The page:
God took only seven days to make the world. But sadly, the running of the world, its World Bank, its IMF etc. was left in the hands of mortals. And despite well intentioned manifestos, the institutions that were created to aid and progress world economics and finance, ended up becoming agents of establishment and capitalism. Losing people’s trust with their stifling bureaucracy, lengthy decision-making and patronising tenor.
Fortunately, the old world order started shifting around the turn of the century, soon creating newer power centres of world economy – a younger, nimbler, shift of power known as the BRICS nations. Brazil, India, China and South Africa felt the need for an institution to aid development in theirs and other developing countries in a very new dynamic way. The New Development Bank, NDB.
Before we went for this pitch, we asked ourselves, can we let NDB end up looking and feeling like yet another feet-dragging, establishment monolith? For in stark contrast to the World Banks and IMFs of the world, which only lent in US dollars, in processes that took a year or longer, and asked in return for privatisation of and access to markets, NDB was meant to release funds to developing nations in local currency, and that too, within 6 months or less. The whole idea being, to enable partners to achieve their development targets swiftly.
If the “World Banks” were unapproachable monoliths, NDB stood for an approachable openness. The former were extravagant, NDB was smart and sustainable. In fact, it was a series of such antitheses. Bureaucratic, hierarchical and old vs. flat, transparent and youthful. Messiah complex vs. a collaborative, adaptive partner. Long processes vs. speed and agility. Authoritative and serious vs. transformative and egalitarian. Talking down on social media vs. engaging in conversations. Routine & Rigid processes vs. transformative and world changing.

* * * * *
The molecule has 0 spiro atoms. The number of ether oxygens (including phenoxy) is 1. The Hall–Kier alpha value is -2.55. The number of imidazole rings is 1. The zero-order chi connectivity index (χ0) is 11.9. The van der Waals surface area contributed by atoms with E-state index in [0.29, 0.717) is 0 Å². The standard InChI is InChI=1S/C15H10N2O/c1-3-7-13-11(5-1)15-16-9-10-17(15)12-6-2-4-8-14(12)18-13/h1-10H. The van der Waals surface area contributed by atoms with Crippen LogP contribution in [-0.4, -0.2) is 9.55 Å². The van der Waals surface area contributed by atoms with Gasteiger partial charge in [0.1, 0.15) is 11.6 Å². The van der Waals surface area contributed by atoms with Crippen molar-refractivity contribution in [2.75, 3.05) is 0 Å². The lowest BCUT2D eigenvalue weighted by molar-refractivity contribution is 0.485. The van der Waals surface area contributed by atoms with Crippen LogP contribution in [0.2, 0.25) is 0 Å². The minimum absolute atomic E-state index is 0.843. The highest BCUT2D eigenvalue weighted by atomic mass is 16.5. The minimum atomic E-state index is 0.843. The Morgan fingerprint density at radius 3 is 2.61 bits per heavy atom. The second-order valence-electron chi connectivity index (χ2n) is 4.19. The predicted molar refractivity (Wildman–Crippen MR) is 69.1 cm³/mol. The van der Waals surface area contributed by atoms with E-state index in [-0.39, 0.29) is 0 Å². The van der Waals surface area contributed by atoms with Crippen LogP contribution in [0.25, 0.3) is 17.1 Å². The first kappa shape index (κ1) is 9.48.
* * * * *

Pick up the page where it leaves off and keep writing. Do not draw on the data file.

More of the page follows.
And when it came to brand differentiation, the old world institutions had none. Be it the World Bank, IMF or European Bank, each brand identity used a similar colour palette. As a result none of them had a brand identity that matched a unique brand thought.
For NDB, the design principles that needed to be encoded we realized, were agility, innovation, sustainability and transparency. And this quest led us to the Mobius strip, a stable yet infinite form that symbolizes the idea of continuous transformation.
Its nature is not to disrupt, rather, it participates in the existing system and becomes the change. And this transformation was the inspiration behind the identity we created for NDB.
The new identity consisted of a triangle in motion at one end, signifying balanced evolution. A propeller at the other end signified speed and dynamism. The identity was held together by a wire-frame. The wireframe symbolized infrastructure, while the green colour embodied sustainability. And thus we’d encoded agility, innovation, sustainability and transparency in the new identity of NDB.
The NDB brand experience was extended with design guidelines, right from the offices to the furniture:
Light, natural shade of wood/veneer for the office furniture. (Read open, warmer, approachable).
No hard wooden doors, or closed spaces. Glass partitions to signify transparent ways of working. (Dark wooden texture, opaque partitions and solid locked doors to be avoided like the plague.)
Walls with raw concrete finishing, signifying honest communication.
Sleek, high back chairs for senior management rather than heavy leather thrones. (No heavy, plush sofa-like chairs please.)
Common areas to be green, with natural partitions marking the area, highlighting the focus on sustainability.
Meeting / conference rooms to feature no single head of the table. As also, ergonomically designed, low back chairs (without a head).
Light office furniture, glass tops and light frames.
Open office, work stations with minimal partition heights.
Oh, and did we mention, in this pitch contested by 16 agencies worldwide, including one not even belonging to the BRICS nations, we won while being the only agency that did not show designs.